Impulsivity: The Behavioral and Neurological Science of Discounting

Pages: 453
Item #: 4318058
ISBN: 978-1-4338-0477-9
List Price: $49.95
Member/Affiliate Price: $39.95
Copyright: 2010
Format: Hardcover
Availability: In Stock
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Impulsivity explores the basis for the seemingly universal tendency to devalue rewards or punishments that are not immediately available. When confronted with any number of modern impulsive behaviors—such as drug use, pathological gambling, marital infidelity, and gluttony—individuals have a choice with two outcomes: an immediate benefit, such as getting high, or a delayed or probabilistic benefit, such as health, money saved, or the satisfaction of a good life.

This volume is an approachable, comprehensive overview of the behavioral science and neuroscience of these impulsive choices and their relation to delay discounting—the tendency to devalue temporally distant rewards or punishments, even though they may greatly outbalance the immediate benefit of our choices.

The cutting-edge researchers who contributed to this volume have documented cross-species similarities in impulsive decision making and pioneered the neuroscience of impulsive choice. In this text they provide insights into harmless impulsive acts as well as those that dominate and destroy lives. The contributors tackle key issues such as whether impulsivity and risk taking are a trait or state; the neuroscience, neuroeconomics, and computational modeling of neural systems underlying impulsivity; and the relation between impulsivity and addictions, health decision making, altruism, and attention-deficit disorder.

Theoretical debates regarding the origins of impulsivity round out this text, which will be of interest to researchers and graduate students in psychology, behavioral economics, psychopharmacology, behavioral analysis and therapy, and the science of decision making.

Table of Contents


—George Loewenstein

—Gregory J. Madden and Warren K. Bickel

I. Methods, Models, and Findings

  1. A Delay-Discounting Primer
    —Gregory J. Madden and Patrick S. Johnson
  2. Delay Discounting: State and Trait Variable
    —Amy L. Odum and Ana A. L. Baumann
  3. Experimental and Correlational Analyses of Delay and Probability Discounting
    —Leonard Green and Joel Myerson

II. Neuroscience of Discounting and Risk-Taking

  1. The Neural and Neurochemical Basis of Delay Discounting
    —Catherine A. Winstanley
  2. Neural Models of Delay Discounting
    —A. David Redish and Zeb Kurth-Nelson
  3. Neuroeconomics of Risk-Sensitive Decision Making
    —Sarah R. Heilbronner, Benjamin Y. Hayden, and Michael L. Platt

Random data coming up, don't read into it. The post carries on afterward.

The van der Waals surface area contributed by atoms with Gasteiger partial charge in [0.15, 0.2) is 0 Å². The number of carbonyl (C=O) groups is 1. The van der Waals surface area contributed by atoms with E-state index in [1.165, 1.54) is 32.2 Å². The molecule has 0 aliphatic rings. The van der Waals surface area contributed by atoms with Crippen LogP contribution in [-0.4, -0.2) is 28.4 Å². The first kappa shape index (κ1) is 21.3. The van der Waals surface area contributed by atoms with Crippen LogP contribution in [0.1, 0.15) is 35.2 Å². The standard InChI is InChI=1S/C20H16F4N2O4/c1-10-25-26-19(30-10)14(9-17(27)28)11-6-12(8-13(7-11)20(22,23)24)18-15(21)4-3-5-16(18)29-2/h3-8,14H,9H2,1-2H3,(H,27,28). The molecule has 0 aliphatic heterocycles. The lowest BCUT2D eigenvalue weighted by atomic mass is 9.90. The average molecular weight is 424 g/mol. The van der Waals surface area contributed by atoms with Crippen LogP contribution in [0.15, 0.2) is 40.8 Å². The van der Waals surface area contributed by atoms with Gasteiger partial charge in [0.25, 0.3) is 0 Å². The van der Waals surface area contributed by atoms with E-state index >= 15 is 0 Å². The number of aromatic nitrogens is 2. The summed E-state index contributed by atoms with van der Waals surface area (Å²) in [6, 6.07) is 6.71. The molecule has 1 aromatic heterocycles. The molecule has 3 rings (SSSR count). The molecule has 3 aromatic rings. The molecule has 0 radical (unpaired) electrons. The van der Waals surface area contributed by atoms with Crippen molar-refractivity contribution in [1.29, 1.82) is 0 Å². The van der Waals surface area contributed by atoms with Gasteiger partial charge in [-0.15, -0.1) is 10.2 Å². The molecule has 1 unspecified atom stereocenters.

III. Discounting and Addictive Disorders

  1. Delay Discounting and Substance Abuse–Dependence
    —Richard Yi, Suzanne H. Mitchell, and Warren K. Bickel
  2. Drug Effects on Delay Discounting
    —Harriet de Wit and Suzanne H. Mitchell
  3. Delay Discounting as a Predictor of Drug Abuse
    —Marilyn E. Carroll, Justin J. Anker, Jami L. Mach, Jennifer L. Newman, and Jennifer L. Perry
  4. Discounting and Pathological Gambling
    —Nancy M. Petry and Gregory J. Madden

IV. Discounting and the Human Condition

  1. Role of Time and Delay in Health Decision Making
    —Jalie A. Tucker, Cathy A. Simpson, and Yulia A. Khodneva
  2. Attention-Deficit/Hyperactivity Disorder and Discounting: Multiple Minor Traits and States
    —Jonathan Williams

V. Empirical and Theoretical Extensions

  1. The Adaptive Nature of Impulsivity
    —Jeffrey R. Stevens and David W. Stephens
  2. Recursive Self-Prediction as a Proximate Cause of Impulsivity: The Value of a Bottom-Up Model
    —George Ainslie
  3. The Extended Self
    —Howard Rachlin and Bryan A. Jones


About the Editors

Editor Bios

Gregory J. Madden, PhD, is an associate professor in the Department of Applied Behavioral Science at the University of Kansas, Lawrence. He is the author or coauthor of a number of the seminal scientific papers in the field of delay discounting. His work in this area, and in the broader field of behavioral economics, has been supported by grants from the National Institute on Drug Abuse.

Dr. Madden has served on the editorial boards of three prominent journals and is a past associate editor of the Journal of the Experimental Analysis of Behavior.

His current research addresses biobehavioral links between delay discounting and gambling, and techniques for teaching tolerance of delays.

Warren K. Bickel, PhD, is professor of psychiatry; Wilbur D. Mills Chair of Alcoholism and Drug Abuse Prevention; Director of the University of Arkansas for Medical Sciences (UAMS), Little Rock, Center for Addiction Research; and director of the interdisciplinary Tobacco Research Program at UAMS.

He is the recipient of the Joseph Cochin Young Investigator Award from the College on Problems of Drug Dependence (CPDD), the Young Psychopharmacologist Award from the Division of Psychopharmacology and Substance Abuse of the American Psychological Association (APA), and a MERIT award from the National Institute on Drug Abuse.

He has served as president of Division 28 (Psychopharmacology and Substance Abuse) of the APA and as the president of CPDD. He was editor of the journal Experimental and Clinical Psychopharmacology, has coedited four books, and has published more than 230 papers.

His research interests include the neurobehavioral mechanisms of addiction and therapeutic processes underlying recovery from addiction.

Reviews & Awards

An accessible and extensive overview…This high quality book is an excellent option to researchers and students from different areas, the unique requisite is the same interest about the aspects related to the impulsive choice.
Clinical Neuropsychology

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